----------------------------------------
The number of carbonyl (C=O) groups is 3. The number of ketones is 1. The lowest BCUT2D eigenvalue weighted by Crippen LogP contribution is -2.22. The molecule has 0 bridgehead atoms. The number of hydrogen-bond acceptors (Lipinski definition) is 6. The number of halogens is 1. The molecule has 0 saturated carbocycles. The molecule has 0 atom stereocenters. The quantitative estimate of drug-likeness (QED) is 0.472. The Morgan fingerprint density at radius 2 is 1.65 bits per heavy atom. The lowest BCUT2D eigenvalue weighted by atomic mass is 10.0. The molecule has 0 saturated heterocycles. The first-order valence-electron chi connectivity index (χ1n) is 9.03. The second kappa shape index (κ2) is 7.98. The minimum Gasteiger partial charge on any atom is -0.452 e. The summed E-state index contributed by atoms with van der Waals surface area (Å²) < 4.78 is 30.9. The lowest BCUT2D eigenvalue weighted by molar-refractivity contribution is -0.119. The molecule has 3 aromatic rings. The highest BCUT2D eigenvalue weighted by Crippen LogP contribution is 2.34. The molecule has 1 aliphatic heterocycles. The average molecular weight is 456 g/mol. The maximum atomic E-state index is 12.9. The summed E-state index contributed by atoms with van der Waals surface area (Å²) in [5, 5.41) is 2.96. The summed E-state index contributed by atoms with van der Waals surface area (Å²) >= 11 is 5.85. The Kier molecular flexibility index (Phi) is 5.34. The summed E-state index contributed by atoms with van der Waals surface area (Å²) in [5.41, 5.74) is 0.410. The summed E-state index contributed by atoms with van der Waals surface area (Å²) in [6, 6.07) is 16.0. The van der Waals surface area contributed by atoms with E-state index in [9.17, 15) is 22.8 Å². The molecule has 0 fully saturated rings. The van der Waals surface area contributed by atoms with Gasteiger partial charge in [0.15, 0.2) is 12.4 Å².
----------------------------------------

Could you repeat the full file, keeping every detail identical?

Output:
The number of carbonyl (C=O) groups is 3. The number of ketones is 1. The lowest BCUT2D eigenvalue weighted by Crippen LogP contribution is -2.22. The molecule has 0 bridgehead atoms. The number of hydrogen-bond acceptors (Lipinski definition) is 6. The number of halogens is 1. The molecule has 0 saturated carbocycles. The molecule has 0 atom stereocenters. The quantitative estimate of drug-likeness (QED) is 0.472. The Morgan fingerprint density at radius 2 is 1.65 bits per heavy atom. The lowest BCUT2D eigenvalue weighted by atomic mass is 10.0. The molecule has 0 saturated heterocycles. The first-order valence-electron chi connectivity index (χ1n) is 9.03. The second kappa shape index (κ2) is 7.98. The minimum Gasteiger partial charge on any atom is -0.452 e. The summed E-state index contributed by atoms with van der Waals surface area (Å²) < 4.78 is 30.9. The lowest BCUT2D eigenvalue weighted by molar-refractivity contribution is -0.119. The molecule has 3 aromatic rings. The highest BCUT2D eigenvalue weighted by Crippen LogP contribution is 2.34. The molecule has 1 aliphatic heterocycles. The average molecular weight is 456 g/mol. The maximum atomic E-state index is 12.9. The summed E-state index contributed by atoms with van der Waals surface area (Å²) in [5, 5.41) is 2.96. The summed E-state index contributed by atoms with van der Waals surface area (Å²) >= 11 is 5.85. The Kier molecular flexibility index (Phi) is 5.34. The summed E-state index contributed by atoms with van der Waals surface area (Å²) in [5.41, 5.74) is 0.410. The summed E-state index contributed by atoms with van der Waals surface area (Å²) in [6, 6.07) is 16.0. The van der Waals surface area contributed by atoms with E-state index in [9.17, 15) is 22.8 Å². The molecule has 0 fully saturated rings. The van der Waals surface area contributed by atoms with Gasteiger partial charge in [0.15, 0.2) is 12.4 Å².